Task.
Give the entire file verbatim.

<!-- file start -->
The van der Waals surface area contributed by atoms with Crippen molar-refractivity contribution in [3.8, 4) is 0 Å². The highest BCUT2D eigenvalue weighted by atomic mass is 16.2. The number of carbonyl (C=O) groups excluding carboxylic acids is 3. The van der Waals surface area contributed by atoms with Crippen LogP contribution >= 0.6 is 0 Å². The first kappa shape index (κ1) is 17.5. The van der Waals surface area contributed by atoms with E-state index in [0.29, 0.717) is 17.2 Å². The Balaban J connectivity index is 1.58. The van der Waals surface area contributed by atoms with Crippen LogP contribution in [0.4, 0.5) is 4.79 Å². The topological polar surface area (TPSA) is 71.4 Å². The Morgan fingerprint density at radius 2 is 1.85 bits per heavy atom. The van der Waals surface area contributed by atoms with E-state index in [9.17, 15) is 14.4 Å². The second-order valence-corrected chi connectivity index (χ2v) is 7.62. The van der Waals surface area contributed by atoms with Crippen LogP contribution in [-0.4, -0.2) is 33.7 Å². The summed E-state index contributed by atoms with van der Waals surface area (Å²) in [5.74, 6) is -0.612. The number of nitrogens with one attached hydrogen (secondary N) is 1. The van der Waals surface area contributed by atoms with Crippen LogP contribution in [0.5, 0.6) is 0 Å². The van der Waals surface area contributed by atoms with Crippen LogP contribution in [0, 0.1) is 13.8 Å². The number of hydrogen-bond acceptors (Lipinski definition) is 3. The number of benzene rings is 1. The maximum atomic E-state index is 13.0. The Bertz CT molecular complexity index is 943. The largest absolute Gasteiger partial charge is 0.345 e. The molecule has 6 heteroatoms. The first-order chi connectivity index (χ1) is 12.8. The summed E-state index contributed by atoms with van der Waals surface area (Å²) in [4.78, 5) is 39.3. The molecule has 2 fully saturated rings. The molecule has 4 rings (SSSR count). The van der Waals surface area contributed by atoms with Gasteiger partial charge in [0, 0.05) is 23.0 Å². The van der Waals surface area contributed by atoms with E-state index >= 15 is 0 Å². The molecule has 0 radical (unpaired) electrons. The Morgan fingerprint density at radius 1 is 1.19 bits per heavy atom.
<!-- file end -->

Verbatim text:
The van der Waals surface area contributed by atoms with Crippen molar-refractivity contribution in [3.8, 4) is 0 Å². The highest BCUT2D eigenvalue weighted by atomic mass is 16.2. The number of carbonyl (C=O) groups excluding carboxylic acids is 3. The van der Waals surface area contributed by atoms with Crippen LogP contribution >= 0.6 is 0 Å². The first kappa shape index (κ1) is 17.5. The van der Waals surface area contributed by atoms with E-state index in [0.29, 0.717) is 17.2 Å². The Balaban J connectivity index is 1.58. The van der Waals surface area contributed by atoms with Crippen LogP contribution in [0.4, 0.5) is 4.79 Å². The topological polar surface area (TPSA) is 71.4 Å². The Morgan fingerprint density at radius 2 is 1.85 bits per heavy atom. The van der Waals surface area contributed by atoms with E-state index in [9.17, 15) is 14.4 Å². The second-order valence-corrected chi connectivity index (χ2v) is 7.62. The van der Waals surface area contributed by atoms with Crippen LogP contribution in [-0.4, -0.2) is 33.7 Å². The summed E-state index contributed by atoms with van der Waals surface area (Å²) in [5.74, 6) is -0.612. The number of nitrogens with one attached hydrogen (secondary N) is 1. The van der Waals surface area contributed by atoms with Crippen LogP contribution in [0.5, 0.6) is 0 Å². The van der Waals surface area contributed by atoms with Crippen LogP contribution in [0, 0.1) is 13.8 Å². The number of hydrogen-bond acceptors (Lipinski definition) is 3. The number of benzene rings is 1. The maximum atomic E-state index is 13.0. The Bertz CT molecular complexity index is 943. The largest absolute Gasteiger partial charge is 0.345 e. The molecule has 6 heteroatoms. The first-order chi connectivity index (χ1) is 12.8. The summed E-state index contributed by atoms with van der Waals surface area (Å²) in [4.78, 5) is 39.3. The molecule has 2 fully saturated rings. The molecule has 4 rings (SSSR count). The van der Waals surface area contributed by atoms with Gasteiger partial charge in [0, 0.05) is 23.0 Å². The van der Waals surface area contributed by atoms with E-state index >= 15 is 0 Å². The molecule has 0 radical (unpaired) electrons. The Morgan fingerprint density at radius 1 is 1.19 bits per heavy atom.